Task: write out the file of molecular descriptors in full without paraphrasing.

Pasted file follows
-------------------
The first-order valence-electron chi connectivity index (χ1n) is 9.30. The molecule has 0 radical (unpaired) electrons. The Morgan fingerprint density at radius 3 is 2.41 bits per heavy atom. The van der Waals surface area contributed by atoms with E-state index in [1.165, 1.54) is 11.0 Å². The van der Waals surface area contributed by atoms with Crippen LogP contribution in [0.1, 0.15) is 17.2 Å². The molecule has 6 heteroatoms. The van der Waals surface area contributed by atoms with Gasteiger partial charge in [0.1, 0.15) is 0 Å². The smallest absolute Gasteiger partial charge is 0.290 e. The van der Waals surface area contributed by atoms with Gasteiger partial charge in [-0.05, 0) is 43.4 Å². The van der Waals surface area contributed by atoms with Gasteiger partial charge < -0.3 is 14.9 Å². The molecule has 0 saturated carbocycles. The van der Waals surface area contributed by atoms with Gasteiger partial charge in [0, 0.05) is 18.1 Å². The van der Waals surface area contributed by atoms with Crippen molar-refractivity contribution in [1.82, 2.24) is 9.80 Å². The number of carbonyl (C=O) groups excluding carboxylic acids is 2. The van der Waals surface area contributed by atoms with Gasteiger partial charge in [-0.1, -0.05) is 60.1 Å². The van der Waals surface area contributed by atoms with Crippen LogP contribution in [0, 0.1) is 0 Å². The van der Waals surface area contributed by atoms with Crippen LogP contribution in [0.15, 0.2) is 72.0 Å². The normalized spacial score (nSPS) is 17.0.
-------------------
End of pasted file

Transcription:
The first-order valence-electron chi connectivity index (χ1n) is 9.30. The molecule has 0 radical (unpaired) electrons. The Morgan fingerprint density at radius 3 is 2.41 bits per heavy atom. The van der Waals surface area contributed by atoms with E-state index in [1.165, 1.54) is 11.0 Å². The van der Waals surface area contributed by atoms with Crippen LogP contribution in [0.1, 0.15) is 17.2 Å². The molecule has 6 heteroatoms. The van der Waals surface area contributed by atoms with Gasteiger partial charge in [0.1, 0.15) is 0 Å². The smallest absolute Gasteiger partial charge is 0.290 e. The van der Waals surface area contributed by atoms with Gasteiger partial charge in [-0.05, 0) is 43.4 Å². The van der Waals surface area contributed by atoms with Gasteiger partial charge < -0.3 is 14.9 Å². The molecule has 0 saturated carbocycles. The van der Waals surface area contributed by atoms with Gasteiger partial charge in [0, 0.05) is 18.1 Å². The van der Waals surface area contributed by atoms with Crippen molar-refractivity contribution in [1.82, 2.24) is 9.80 Å². The number of carbonyl (C=O) groups excluding carboxylic acids is 2. The van der Waals surface area contributed by atoms with Gasteiger partial charge in [-0.1, -0.05) is 60.1 Å². The van der Waals surface area contributed by atoms with Crippen LogP contribution in [0, 0.1) is 0 Å². The van der Waals surface area contributed by atoms with Crippen LogP contribution in [0.15, 0.2) is 72.0 Å². The normalized spacial score (nSPS) is 17.0.